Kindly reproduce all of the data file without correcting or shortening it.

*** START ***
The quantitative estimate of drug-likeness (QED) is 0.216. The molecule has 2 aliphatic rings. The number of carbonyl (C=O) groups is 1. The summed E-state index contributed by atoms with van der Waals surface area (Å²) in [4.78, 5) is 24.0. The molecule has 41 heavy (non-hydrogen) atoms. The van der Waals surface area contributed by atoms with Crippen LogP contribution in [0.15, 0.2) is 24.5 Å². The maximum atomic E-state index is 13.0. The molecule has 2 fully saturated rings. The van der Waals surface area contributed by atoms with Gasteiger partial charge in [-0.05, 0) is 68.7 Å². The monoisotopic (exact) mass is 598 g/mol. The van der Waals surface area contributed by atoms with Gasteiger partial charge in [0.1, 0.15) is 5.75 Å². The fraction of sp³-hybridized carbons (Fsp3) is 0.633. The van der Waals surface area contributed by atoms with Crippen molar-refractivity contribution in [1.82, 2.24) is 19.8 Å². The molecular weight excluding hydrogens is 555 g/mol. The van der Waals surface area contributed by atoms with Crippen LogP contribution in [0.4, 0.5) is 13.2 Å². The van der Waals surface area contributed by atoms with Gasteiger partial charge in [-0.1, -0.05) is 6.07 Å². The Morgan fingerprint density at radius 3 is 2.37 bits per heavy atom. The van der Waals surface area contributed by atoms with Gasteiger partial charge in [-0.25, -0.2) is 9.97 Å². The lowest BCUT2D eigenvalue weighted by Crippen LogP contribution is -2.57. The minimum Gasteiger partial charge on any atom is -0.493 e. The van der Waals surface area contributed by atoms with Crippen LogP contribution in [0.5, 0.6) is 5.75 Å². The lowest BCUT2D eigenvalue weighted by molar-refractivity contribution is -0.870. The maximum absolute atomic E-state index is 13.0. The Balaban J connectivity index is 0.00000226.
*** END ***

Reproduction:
The quantitative estimate of drug-likeness (QED) is 0.216. The molecule has 2 aliphatic rings. The number of carbonyl (C=O) groups is 1. The summed E-state index contributed by atoms with van der Waals surface area (Å²) in [4.78, 5) is 24.0. The molecule has 41 heavy (non-hydrogen) atoms. The van der Waals surface area contributed by atoms with Crippen LogP contribution in [0.15, 0.2) is 24.5 Å². The maximum atomic E-state index is 13.0. The molecule has 2 fully saturated rings. The van der Waals surface area contributed by atoms with Gasteiger partial charge in [-0.05, 0) is 68.7 Å². The monoisotopic (exact) mass is 598 g/mol. The van der Waals surface area contributed by atoms with Gasteiger partial charge in [0.1, 0.15) is 5.75 Å². The fraction of sp³-hybridized carbons (Fsp3) is 0.633. The van der Waals surface area contributed by atoms with Crippen molar-refractivity contribution in [1.82, 2.24) is 19.8 Å². The molecular weight excluding hydrogens is 555 g/mol. The van der Waals surface area contributed by atoms with Crippen LogP contribution in [0.4, 0.5) is 13.2 Å². The van der Waals surface area contributed by atoms with Gasteiger partial charge in [-0.1, -0.05) is 6.07 Å². The Morgan fingerprint density at radius 3 is 2.37 bits per heavy atom. The van der Waals surface area contributed by atoms with Gasteiger partial charge in [-0.25, -0.2) is 9.97 Å². The lowest BCUT2D eigenvalue weighted by Crippen LogP contribution is -2.57. The minimum Gasteiger partial charge on any atom is -0.493 e. The van der Waals surface area contributed by atoms with Crippen LogP contribution in [0.5, 0.6) is 5.75 Å². The lowest BCUT2D eigenvalue weighted by molar-refractivity contribution is -0.870. The maximum absolute atomic E-state index is 13.0. The Balaban J connectivity index is 0.00000226.